Challenge for Tories in North Yorkshire elections
At the last election four years ago the Conservatives tightened their traditional grip on control of rural North Yorkshire taking 46 of the 72 seats on the county council.
It was such a predictable result that it hardly rated a mention on the regional news bulletins of BBC Look North which were dominated by the far-right BNP winning a Yorkshire seat in the European Parliament and Doncaster electing a rank outsider as its executive mayor.
It is completely different this year.
The spotlight is firmly on North Yorkshire's Conservatives as they campaign in the first elections in their rural Yorkshire heartland since David Cameron became prime minister.
John Weighell, the veteran North Yorkshire Conservative leader, admits that even in local elections like this the national political landscape plays a big part.
"It is always difficult for local candidates to win support when their own party is in government," he told me. "That is why Labour was virtually wiped out here in in 2009."
But there is far more at stake here for the Conservatives than providing a mere litmus test on the popularity of the coalition government.
For the first time the EU-sceptical, anti-immigration, UK Independence Party (UKIP) is mounting a major campaign in the county. UKIP has never won a council seat in Yorkshire and in 2009 fielded just two candidates. This year the party is putting up 49.
Candidates like Stephanie Todd, who as a sitting Richmondshire district councillor defected from the Conservatives to UKIP earlier this year, claims the other parties are letting the voters down.
"Immigration might not be a problem in North Yorkshire now," she told me. "But it will have a knock-on effect on housing and education and we are already short of houses in Yorkshire."
Mr Weighell dismisses the threat from what he sees as a tiny group of opportunists jumping on the bandwagon of protest votes gathered in recent parliamentary by-elections in other parts of Yorkshire.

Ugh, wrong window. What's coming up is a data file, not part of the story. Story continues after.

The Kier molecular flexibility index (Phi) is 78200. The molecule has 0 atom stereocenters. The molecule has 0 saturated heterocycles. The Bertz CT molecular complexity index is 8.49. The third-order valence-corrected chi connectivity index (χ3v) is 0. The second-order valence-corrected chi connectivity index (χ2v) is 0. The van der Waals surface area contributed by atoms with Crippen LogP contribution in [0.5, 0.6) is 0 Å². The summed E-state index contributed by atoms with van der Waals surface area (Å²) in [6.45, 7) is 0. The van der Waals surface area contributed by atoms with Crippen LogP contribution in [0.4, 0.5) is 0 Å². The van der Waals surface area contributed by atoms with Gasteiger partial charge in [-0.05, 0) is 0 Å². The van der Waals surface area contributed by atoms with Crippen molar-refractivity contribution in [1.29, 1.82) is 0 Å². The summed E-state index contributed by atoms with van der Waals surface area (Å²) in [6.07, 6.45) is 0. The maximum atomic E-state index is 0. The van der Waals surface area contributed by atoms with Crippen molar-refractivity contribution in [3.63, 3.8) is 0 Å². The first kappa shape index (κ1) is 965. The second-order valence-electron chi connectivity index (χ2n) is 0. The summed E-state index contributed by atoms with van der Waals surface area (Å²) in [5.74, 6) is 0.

"They have no policies relevant to North Yorkshire," he says. "EU and immigration are national issues and they have little to say on important local services like education and highways or the increasing challenge of the financial climate."
Labour is also gearing up to win back some of the ground it lost to the Conservatives in 2009. For the first time it is putting up a candidate for all of the 72 seats being contested.
The party's candidate in Malton, Tim Prest,was reluctant to make predictions when I caught up with him canvassing on a local estate, but even half a dozen victories across North Yorkshire would be seen as a success.
The Liberal Democrats have the toughest challenge. Four years ago they were squeezed by the Conservatives and lost half a dozen seats leaving a rump of just nine.
Leader Geoff Webber is putting on a brave face.
"There is more positive feedback on the doorstep at the moment," he told me as he sorted out leaflets at his home in Harrogate.
But in the past two years of a coalition government dozens of Lib Dem councillors on neighbouring Yorkshire authorities have lost their seats and the party has lost control of the big Yorkshire authorities of York, Sheffield and Hull.
Independent councillors have always played a big part in North Yorkshire. John Blackie, who helps organise them into a loose group, told me they are campaigning on very local issues.
There are 14 on the council now but more than 30 candidates are putting themselves forward for the 2 May ballot, including five campaigning to save their local hospital.
Other minor parties are also standing the odd candidate here and there, with the Greens trying to make their first breakthrough at county council level by fielding 25 candidates.